You have such a warm and striking illustrative style. What informs your aesthetic? How do you strike a balance between modern elegance and accessibility?
Thanks! I think anyone’s personal aesthetic flows directly from their personality. I love making cards and writing letters, and I think most of my design/media exploration is done through correspondence with friends and family.
Animals seem to be a source of inspiration — do you feel like living in Iowa has flavored your design with a unique point of view?
I am definitely an animal lover. I love the distinct personalities that flow out of every creature. I think living on a farm may add a different aesthetic to my work. I’m actually trying to be more inspired by my unique surroundings and bring more of that into Mōglea. Just this morning I carried a calf inside for a photo shoot with my letterpress.
I’m trying to work on a juxtaposition of farm life and design for my branding for Mōglea. We do often take little trips to nearby cities (Kansas City, Minneapolis, Chicago) for a getaway and some inspiration. We’ve never been overseas, so we are really craving some time in Europe, Japan or Thailand.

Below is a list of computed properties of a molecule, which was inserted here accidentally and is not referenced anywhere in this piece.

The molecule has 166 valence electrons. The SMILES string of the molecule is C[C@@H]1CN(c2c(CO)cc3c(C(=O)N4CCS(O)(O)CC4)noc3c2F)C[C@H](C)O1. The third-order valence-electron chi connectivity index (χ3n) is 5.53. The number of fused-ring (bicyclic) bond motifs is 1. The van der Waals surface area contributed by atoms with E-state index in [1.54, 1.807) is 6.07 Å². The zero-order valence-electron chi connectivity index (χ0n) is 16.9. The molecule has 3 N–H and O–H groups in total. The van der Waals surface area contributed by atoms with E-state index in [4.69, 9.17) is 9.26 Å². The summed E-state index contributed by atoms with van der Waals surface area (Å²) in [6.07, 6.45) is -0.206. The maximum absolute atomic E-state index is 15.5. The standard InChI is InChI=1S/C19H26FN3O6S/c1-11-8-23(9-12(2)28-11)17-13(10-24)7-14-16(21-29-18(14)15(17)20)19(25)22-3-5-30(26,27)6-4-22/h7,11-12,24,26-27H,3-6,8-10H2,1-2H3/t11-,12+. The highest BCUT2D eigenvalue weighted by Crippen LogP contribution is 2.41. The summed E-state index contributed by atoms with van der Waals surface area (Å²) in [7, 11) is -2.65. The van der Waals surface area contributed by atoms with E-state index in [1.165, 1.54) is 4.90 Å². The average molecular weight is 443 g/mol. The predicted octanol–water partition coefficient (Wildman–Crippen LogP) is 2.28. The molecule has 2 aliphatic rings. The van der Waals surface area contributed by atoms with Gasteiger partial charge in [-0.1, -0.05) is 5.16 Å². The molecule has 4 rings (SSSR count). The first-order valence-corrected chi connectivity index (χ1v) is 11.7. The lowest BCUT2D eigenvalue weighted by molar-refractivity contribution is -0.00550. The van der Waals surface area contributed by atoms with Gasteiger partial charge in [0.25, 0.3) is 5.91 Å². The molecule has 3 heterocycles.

Take us through the creation of two of your minted designs.
My designs always evolve out of initial thumbnail sketches. If I really like a thumbnail sketch, I will usually move to a full size sketch. Once I the composition pretty close off of the computer, I’ll work it in the computer once it’s complete. I feel more creative away from my computer, so the more I can complete outside of my Mac, the better. Oddly, most of my design concepts pop into my head while I’m doing non-designy things like feeding our holstein calves, doing the dishes, or taking a shower. I think all of my holiday designs this year were created in my head in our calf nursery.
With Quilted Christmas, I wanted to create a geometric mix of pattern and color, similar to a quilt. I think quilts and Christmas really go hand in hand for me….warmth, color, a sense of home etc. I first started by making the collage out of many triangles of random papers. (Mostly papers I’ve saved from antique finds.) Then I took the collage into the computer and cut it out in Photoshop. I reworked the colors to make them more “christmasy” and then worked on the type layout.
With Scarf and Garland, I was attempting to make a colorful design with lots of movement and texture. I love christmas greenery, so I attempted to work that into the design. I somehow wanted to use a banner that flowed throughout the design to make some sort of greeting or saying. Later it ended up being a scarf. This design started with many sketches and the final illustration was painted with gouache and finished in the computer.
What inspires you/what do you geek out on?